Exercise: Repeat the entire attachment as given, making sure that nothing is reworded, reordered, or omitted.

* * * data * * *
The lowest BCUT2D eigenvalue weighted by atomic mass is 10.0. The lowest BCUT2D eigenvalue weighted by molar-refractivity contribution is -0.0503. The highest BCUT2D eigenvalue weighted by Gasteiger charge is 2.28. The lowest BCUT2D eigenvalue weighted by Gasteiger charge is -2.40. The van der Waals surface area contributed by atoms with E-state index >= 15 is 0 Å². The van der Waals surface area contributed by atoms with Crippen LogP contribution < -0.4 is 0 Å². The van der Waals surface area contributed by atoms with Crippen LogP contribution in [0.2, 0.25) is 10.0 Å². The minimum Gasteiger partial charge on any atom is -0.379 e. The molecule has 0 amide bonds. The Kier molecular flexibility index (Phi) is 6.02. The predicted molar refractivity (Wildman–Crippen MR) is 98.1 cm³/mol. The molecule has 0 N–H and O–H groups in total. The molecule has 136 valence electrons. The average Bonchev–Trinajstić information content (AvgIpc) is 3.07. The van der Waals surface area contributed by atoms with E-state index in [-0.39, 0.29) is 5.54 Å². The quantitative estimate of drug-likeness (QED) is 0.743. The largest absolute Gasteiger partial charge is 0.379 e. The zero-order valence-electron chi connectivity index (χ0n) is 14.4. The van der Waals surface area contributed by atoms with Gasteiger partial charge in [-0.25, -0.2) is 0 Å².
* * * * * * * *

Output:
The lowest BCUT2D eigenvalue weighted by atomic mass is 10.0. The lowest BCUT2D eigenvalue weighted by molar-refractivity contribution is -0.0503. The highest BCUT2D eigenvalue weighted by Gasteiger charge is 2.28. The lowest BCUT2D eigenvalue weighted by Gasteiger charge is -2.40. The van der Waals surface area contributed by atoms with E-state index >= 15 is 0 Å². The van der Waals surface area contributed by atoms with Crippen LogP contribution < -0.4 is 0 Å². The van der Waals surface area contributed by atoms with Crippen LogP contribution in [0.2, 0.25) is 10.0 Å². The minimum Gasteiger partial charge on any atom is -0.379 e. The molecule has 0 amide bonds. The Kier molecular flexibility index (Phi) is 6.02. The predicted molar refractivity (Wildman–Crippen MR) is 98.1 cm³/mol. The molecule has 0 N–H and O–H groups in total. The molecule has 136 valence electrons. The average Bonchev–Trinajstić information content (AvgIpc) is 3.07. The van der Waals surface area contributed by atoms with E-state index in [-0.39, 0.29) is 5.54 Å². The quantitative estimate of drug-likeness (QED) is 0.743. The largest absolute Gasteiger partial charge is 0.379 e. The zero-order valence-electron chi connectivity index (χ0n) is 14.4. The van der Waals surface area contributed by atoms with Gasteiger partial charge in [-0.25, -0.2) is 0 Å².